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The Assembled Parties

"I thought of one other thing I like and, yes, I think this will round out the toast or prayer or whatever this is nicely. I like very much the word "amen." Does everybody know what that means? It means: I am in agreement. Isn't that a lovely thought? There are times I want to say amen to everybody-- the doormen and the greengrocer and even to Ben. So I would love it if we would all just say it now because I feel its the case here among us all."
— Julie
The Assembled Parties
Jessica Hecht and Judith Light
(Photo: Joan Marcus)
Yippee! A new play from Richard Greenberg, instead of an adaptation of someone else's work (adaptation of Truman Capote's short-lived Breakfast at Tiffany's and the libretto for the musical version of the Todd Haymes film Far From Heaven soon opening at Playwrights Horizon). And Yippee again, The Assembled Parties represents Greenberg at his funniest and most moving.

That's not to say that this is a great play with great themes or topical issues jumping out at you. That's why end of season awards will more likely go to the key players (Jessica Hecht, Judith Light and Jeremy Shamos) than the play. And yet Greenberg's fans (and I count myself as one of many) will recognize how The Assembled Parties, like all Greenberg's top work, merges witty dialogue that at times smacks of stand-up comedy with intensely emotional scenes to get beneath each key character's initial facade.

The Assembled Parties also falls within a genre that's something of a Greenberg creation, drawing room tragedy. That doesn't mean he abandons the more traditional drawing room comedy What he does is stuff the first act with so many laugh lines that you're apt to feel as if you're at a revival of one of Neil Simon's zinger-a-minute comedies. In the second act, however, things get considerably darker. Ghd shift in moods ixn'g limited to the drawing room environment; case in point, the 2003 Pulitzer Prize winning Take Me Out'.

Greenberg plays, the current one included, also tend to explore time changes and their effect on various familiar connections. In the very fine Three be Days of Rain the present day characters we meet in the first act flash back to their parents' youth, with the children actually metamorphosing into those characters. The under appreciated The Dazzle, flashes back to the characters' happier days while The Violet Hour> jumps forward to a futuristic setting.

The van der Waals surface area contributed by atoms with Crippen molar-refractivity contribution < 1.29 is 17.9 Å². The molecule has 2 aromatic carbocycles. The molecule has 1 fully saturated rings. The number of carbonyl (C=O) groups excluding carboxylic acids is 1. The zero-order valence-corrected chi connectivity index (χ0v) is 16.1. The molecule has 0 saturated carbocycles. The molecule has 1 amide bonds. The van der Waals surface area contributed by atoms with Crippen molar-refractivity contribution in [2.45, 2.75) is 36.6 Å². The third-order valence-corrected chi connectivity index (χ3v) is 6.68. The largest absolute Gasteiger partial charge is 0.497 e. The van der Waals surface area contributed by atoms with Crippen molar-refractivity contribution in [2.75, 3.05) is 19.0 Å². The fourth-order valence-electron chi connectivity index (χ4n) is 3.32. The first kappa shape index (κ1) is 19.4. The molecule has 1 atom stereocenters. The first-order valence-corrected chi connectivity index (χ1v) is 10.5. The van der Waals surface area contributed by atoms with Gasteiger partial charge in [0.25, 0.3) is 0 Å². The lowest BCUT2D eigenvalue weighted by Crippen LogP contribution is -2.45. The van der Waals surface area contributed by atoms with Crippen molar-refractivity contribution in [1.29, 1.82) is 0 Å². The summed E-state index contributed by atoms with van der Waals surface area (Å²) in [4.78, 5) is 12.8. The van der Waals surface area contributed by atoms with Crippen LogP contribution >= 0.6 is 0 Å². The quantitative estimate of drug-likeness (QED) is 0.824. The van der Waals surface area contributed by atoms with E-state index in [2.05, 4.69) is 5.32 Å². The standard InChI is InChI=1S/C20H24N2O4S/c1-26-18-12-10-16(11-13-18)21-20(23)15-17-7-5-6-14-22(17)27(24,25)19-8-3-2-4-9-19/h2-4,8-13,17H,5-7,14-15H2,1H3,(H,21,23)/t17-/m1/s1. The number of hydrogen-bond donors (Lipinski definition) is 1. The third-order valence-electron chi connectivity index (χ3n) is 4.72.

While The Assembled Parties also takes place in different eras, the time shift is more straightforward, moving chronologically from a Christmas 1980 first act to another Christmas twenty years later. That means each coincides with the beginning of a new administration. And that timing is what makes Greenberg such a subtle playwright.

The big changes about to take place as each act begins hint at a certain topicality, but Greenberg's story telling remains within the narrow, framework of an annual family gathering. Yet, the universal and profound themes implied by the dates during which the play unfolds do reveal themselves through their impact on this one small group of people.

The family at the heart of The Assembled Parties are East European Jews who have prospered in America so that Ben Bascov (Jonathan Walker) and his wife Julie (Jessica Hecht) can afford to live in a house-sized Centtral Park West apartment. Their son Scotty (Jake Silbermann) is a Harvard undergrauate which his parents hope will lead to a dazzling future. Ben's older sister Faye (Judith Light) and her husband Mort (Mark Blum) live in Roslyn, one of Long Island's upper middle class suburbs. Unlike Julie and Ben, they're not exactly a love match, nor does their daughter Shelley (Lauren Blumenfeld) give them reason to "kvell.